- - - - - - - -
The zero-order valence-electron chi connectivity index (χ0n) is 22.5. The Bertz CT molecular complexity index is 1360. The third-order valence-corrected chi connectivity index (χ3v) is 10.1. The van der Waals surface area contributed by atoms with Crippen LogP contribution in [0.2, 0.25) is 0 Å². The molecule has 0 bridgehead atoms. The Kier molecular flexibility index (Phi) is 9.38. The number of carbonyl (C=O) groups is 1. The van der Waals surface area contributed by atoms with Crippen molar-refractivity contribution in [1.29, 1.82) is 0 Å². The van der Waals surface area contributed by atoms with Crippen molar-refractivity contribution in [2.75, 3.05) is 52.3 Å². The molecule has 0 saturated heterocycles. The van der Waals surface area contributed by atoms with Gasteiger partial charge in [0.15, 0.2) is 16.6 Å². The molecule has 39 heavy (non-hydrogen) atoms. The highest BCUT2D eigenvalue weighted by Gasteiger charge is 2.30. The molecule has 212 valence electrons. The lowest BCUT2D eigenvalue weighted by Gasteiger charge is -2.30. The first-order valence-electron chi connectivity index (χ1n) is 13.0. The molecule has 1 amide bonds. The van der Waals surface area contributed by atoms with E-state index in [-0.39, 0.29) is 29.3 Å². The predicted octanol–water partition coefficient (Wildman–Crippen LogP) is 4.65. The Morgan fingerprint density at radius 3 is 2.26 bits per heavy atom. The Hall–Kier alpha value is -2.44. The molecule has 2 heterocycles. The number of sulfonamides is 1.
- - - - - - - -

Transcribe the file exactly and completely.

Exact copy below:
The zero-order valence-electron chi connectivity index (χ0n) is 22.5. The Bertz CT molecular complexity index is 1360. The third-order valence-corrected chi connectivity index (χ3v) is 10.1. The van der Waals surface area contributed by atoms with Crippen LogP contribution in [0.2, 0.25) is 0 Å². The molecule has 0 bridgehead atoms. The Kier molecular flexibility index (Phi) is 9.38. The number of carbonyl (C=O) groups is 1. The van der Waals surface area contributed by atoms with Crippen molar-refractivity contribution in [1.29, 1.82) is 0 Å². The van der Waals surface area contributed by atoms with Crippen molar-refractivity contribution in [2.75, 3.05) is 52.3 Å². The molecule has 0 saturated heterocycles. The van der Waals surface area contributed by atoms with Gasteiger partial charge in [0.15, 0.2) is 16.6 Å². The molecule has 39 heavy (non-hydrogen) atoms. The highest BCUT2D eigenvalue weighted by Gasteiger charge is 2.30. The molecule has 212 valence electrons. The lowest BCUT2D eigenvalue weighted by Gasteiger charge is -2.30. The first-order valence-electron chi connectivity index (χ1n) is 13.0. The molecule has 1 amide bonds. The van der Waals surface area contributed by atoms with E-state index in [-0.39, 0.29) is 29.3 Å². The predicted octanol–water partition coefficient (Wildman–Crippen LogP) is 4.65. The Morgan fingerprint density at radius 3 is 2.26 bits per heavy atom. The Hall–Kier alpha value is -2.44. The molecule has 2 heterocycles. The number of sulfonamides is 1.